Last week we watched the first piece of dirt fall in what became the Mike Anderson-to-Arkansas avalanche of Twitter activity when Chris Lincoln, sports anchor out of Tulsa, dropped his now infamous tweet confidently predicting a press conference that didn’t happen until 72 hours later. As noted last week, Lincoln deserves no credit for “breaking” a story that wasn’t ready to be broken, only credit for having his piece of Twitter slop stick to the wall.
Now the situation has been reversed as Mizzou is in discussions to snatch Purdue’s Matt Painter and, with the status updating hour-by-hour, the abuse of Twitter by the mainstreamers has kicked off again. This time with Dick Weiss of the New York Daily News firing the first notable blow last night.
At least Dick knew when to step in and stop himself from making definitive claims about events that are not definitive…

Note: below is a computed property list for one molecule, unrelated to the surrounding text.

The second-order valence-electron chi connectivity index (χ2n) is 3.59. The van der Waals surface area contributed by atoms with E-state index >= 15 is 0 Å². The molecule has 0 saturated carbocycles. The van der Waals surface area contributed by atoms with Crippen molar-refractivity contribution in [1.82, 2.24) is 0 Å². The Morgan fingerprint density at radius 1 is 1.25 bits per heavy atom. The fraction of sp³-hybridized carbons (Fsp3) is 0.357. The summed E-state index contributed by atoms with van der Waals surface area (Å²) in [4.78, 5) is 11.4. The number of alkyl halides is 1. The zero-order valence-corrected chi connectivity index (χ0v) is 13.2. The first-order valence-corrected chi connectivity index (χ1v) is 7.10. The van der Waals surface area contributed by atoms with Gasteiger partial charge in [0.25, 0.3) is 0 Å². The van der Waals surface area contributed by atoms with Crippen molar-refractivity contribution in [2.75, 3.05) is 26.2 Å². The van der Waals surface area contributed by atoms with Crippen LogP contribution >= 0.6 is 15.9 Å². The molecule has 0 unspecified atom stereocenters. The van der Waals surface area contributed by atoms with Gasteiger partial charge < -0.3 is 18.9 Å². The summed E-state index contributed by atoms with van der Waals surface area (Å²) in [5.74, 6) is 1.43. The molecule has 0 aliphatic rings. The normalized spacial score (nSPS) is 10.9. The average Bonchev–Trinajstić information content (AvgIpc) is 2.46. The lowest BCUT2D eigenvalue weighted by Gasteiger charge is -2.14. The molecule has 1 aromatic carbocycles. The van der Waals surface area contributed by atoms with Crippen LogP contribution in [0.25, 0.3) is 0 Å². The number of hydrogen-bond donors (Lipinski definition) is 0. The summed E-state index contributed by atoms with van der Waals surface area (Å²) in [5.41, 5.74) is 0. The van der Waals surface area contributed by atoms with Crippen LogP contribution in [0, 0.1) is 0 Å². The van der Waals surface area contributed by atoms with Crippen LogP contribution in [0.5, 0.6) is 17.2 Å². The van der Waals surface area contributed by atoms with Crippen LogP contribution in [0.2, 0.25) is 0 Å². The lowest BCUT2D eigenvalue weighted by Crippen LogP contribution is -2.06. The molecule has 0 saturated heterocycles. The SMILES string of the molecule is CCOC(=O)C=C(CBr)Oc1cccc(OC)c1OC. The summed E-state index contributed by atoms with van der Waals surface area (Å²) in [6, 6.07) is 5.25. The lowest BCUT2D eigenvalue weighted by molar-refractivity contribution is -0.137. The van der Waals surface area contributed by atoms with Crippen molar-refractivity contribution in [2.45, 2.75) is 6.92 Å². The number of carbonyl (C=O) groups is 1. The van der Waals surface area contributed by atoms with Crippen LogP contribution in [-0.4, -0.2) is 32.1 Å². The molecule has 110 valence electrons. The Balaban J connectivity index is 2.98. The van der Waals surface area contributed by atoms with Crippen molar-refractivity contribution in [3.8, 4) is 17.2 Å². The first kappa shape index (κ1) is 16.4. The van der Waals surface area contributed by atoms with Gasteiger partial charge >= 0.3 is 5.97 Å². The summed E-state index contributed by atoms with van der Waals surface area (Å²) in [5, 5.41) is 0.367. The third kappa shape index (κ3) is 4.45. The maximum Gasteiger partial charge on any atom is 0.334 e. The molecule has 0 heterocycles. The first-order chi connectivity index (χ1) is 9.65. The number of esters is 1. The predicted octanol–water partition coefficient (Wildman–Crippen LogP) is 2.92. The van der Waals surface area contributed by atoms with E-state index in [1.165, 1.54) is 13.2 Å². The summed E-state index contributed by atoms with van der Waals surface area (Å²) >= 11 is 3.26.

Weiss’ now deleted tweets give a clear peek into how a premature story takes off in 2011 – regardless of whether its true at that given time…
Post #1 confidently proclaiming that the deal is done gets retweeted well over 100 times and helps make the name Matt Painter a trending topic on Twitter
Post #2 claiming that he is incorrect and confirming that this is what he’s hearing from a “friend” gets retweeted 34 times meaning significantly less people who heard the first post got wind of the second.
Post #3 drops the old qualifier in there to save the day, saying this isn’t a done deal, only what he is hearing. Retweeted a whopping six times.
In a shocking revelantion, we see that the masses care about the big news, no one cares about the clarification that the big news wasn’t true.
Dick Weiss is a well-respected reporter (despite the hair) that has covered the sport of college basketball for over 40 years. He was once the president of the College Football and Basketball Writers’ Associations and is a member of the college basketball writers’ Hall of Fame. It’s a safe assumption that he wasn’t attention whoring via this whole display.
But even those who have never set foot in a journalism class can understand that it’s probably not a smart move to drop a bomb in this new media world unless you’re prepared for it to explode instantaneously.
If only they could take a tip from bloggers and learn that it’s best if no one takes you seriously.